The masterplan for Sea World, an aquatic exhibition park including oceanarium, research and conference facilities is located in Sindhudurg, Maharashtra, India.
At the heart of the masterplan, designed in conjunction with International Design Group and David Lazenby Design, is the Grand Cloister Landscape a pivotal new park structure which also supports the administrative offices and support facilities for the entire park.
The design for this large landscape serves as a counterpoint to the more flamboyant and noisy characters of the Konkan Village to the east, the themed water park experience to the north and the zoomorphic forms of the Oceanarium that is set immediately to the west on the forested escarpment facing the Indian Ocean.
The Grand Cloister landscape is organised as a clear rectangular form measuring 182 meters by 108 meters and provides space and opportunities for a variety of external events, including exhibitions, presentations and festivals.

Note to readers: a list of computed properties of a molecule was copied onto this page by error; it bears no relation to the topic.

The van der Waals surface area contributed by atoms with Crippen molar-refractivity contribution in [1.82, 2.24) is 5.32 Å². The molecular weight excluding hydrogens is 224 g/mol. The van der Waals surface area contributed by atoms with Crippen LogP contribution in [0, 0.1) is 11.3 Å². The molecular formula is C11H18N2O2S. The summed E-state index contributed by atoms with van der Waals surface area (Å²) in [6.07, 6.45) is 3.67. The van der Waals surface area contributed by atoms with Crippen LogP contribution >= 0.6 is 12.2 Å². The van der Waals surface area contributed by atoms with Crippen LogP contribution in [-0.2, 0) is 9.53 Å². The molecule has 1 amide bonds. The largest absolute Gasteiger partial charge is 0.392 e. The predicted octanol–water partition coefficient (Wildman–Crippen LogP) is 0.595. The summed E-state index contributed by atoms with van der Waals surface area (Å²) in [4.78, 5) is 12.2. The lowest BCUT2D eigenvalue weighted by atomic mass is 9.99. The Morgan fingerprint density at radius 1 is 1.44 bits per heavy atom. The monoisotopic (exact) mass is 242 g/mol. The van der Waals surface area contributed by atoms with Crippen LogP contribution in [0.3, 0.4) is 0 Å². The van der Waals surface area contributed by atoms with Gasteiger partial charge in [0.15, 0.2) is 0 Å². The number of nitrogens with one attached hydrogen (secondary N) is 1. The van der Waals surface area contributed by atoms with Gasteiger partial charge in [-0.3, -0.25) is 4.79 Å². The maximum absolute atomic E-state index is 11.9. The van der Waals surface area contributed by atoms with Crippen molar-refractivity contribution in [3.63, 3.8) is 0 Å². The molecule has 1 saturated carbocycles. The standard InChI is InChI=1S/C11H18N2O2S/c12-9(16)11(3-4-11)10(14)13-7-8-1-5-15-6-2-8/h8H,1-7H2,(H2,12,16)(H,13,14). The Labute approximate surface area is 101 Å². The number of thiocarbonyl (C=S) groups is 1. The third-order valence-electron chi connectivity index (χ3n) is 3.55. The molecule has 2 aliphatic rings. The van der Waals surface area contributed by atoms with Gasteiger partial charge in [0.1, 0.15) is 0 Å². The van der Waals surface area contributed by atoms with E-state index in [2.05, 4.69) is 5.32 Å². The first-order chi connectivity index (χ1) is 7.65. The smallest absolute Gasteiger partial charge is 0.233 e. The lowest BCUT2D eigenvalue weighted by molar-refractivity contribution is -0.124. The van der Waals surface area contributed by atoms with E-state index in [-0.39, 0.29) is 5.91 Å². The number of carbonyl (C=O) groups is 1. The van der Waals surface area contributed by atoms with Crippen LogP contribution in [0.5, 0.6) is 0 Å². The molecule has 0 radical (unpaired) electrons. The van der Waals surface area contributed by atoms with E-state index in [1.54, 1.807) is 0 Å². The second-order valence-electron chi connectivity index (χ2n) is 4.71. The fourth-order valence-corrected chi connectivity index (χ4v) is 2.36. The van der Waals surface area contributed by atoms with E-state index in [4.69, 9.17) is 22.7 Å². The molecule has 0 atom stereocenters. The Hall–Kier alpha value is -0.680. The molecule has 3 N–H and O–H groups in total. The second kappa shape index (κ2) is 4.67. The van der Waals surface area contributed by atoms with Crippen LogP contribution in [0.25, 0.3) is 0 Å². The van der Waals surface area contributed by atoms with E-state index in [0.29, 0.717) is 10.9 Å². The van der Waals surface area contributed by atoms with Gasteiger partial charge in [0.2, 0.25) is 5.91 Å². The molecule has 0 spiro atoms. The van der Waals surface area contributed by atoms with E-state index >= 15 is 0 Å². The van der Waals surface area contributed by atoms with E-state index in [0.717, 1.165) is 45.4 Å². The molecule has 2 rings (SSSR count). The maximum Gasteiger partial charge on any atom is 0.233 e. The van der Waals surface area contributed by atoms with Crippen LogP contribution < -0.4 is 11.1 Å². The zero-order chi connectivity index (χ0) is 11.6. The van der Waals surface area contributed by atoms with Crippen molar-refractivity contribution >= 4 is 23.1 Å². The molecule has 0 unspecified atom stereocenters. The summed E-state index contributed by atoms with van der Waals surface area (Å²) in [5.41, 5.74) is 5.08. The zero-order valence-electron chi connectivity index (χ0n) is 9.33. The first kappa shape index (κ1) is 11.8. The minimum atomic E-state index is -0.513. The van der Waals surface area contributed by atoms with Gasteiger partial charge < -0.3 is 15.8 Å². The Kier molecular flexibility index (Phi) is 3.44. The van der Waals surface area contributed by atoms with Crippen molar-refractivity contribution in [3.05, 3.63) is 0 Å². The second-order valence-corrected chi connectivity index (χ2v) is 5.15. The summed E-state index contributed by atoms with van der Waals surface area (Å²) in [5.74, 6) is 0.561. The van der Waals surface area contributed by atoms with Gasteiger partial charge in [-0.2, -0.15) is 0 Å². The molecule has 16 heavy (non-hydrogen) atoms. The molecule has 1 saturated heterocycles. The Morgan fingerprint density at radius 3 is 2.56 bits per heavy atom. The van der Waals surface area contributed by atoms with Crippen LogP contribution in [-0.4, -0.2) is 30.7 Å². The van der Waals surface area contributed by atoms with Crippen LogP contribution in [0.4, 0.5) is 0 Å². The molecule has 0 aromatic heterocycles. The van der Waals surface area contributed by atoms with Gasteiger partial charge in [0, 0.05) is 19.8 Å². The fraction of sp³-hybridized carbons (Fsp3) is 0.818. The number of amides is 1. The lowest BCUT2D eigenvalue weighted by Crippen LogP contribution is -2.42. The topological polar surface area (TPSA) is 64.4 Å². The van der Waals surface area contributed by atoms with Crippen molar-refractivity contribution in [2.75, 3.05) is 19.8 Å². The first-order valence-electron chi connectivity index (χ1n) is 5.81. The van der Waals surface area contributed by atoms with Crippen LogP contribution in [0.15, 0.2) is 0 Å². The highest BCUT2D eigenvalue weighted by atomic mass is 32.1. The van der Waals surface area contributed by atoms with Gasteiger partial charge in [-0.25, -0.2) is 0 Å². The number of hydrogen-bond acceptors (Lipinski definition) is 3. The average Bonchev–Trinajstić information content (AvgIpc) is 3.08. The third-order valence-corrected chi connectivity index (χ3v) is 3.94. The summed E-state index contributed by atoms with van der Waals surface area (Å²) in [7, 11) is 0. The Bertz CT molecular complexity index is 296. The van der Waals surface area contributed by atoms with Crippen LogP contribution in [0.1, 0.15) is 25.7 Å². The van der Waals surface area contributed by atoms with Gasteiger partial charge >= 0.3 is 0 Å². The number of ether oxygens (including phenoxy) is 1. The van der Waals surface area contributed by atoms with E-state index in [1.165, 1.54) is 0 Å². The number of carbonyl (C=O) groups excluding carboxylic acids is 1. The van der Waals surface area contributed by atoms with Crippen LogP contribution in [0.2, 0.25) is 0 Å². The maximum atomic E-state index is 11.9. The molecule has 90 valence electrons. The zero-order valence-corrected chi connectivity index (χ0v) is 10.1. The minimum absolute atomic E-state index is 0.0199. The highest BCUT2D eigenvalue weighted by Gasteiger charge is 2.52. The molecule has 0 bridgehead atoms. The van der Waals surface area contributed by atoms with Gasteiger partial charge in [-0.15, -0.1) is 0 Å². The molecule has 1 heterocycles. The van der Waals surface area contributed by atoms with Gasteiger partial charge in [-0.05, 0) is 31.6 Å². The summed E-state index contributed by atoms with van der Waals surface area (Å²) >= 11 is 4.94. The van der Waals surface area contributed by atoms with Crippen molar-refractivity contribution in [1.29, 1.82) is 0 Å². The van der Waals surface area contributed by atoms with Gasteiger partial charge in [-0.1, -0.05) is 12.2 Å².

It is surrounded by a wide undulating canal system with bridge links to the other parts of the park, which also create dramatic thresholds, heightening the sense of anticipation among visitors as they pass from one distinctly different park experience to another.
The design of the entrance landscape is inspired by the traditional Indian temples, like those at Ratnagiri, Tiruvannamalai and Madhurai. These magnificent stone ornate entrance towers ‘Gopuram’ are echoed in eight contemporary laterite ‘pylons’ of varying height of up to 30 meters, which also act as support for large tensioned Teflon canopies.
At the pylon basis entrances with lifts and stairs give access to the office and reception spaces below. The two larger pylons, at the centre of the plan, provide public access to the viewing galleries above providing a panorama of the park below and the dramatic landscapes and ocean beyond.
These laterite structures are configured as ventilation stacks and oriented to the prevailing wind to create a venturi effect drawing cool air across the water surface at the lower levels, through the office spaces and up through the towers, which increases passive cooling of the administrative areas below.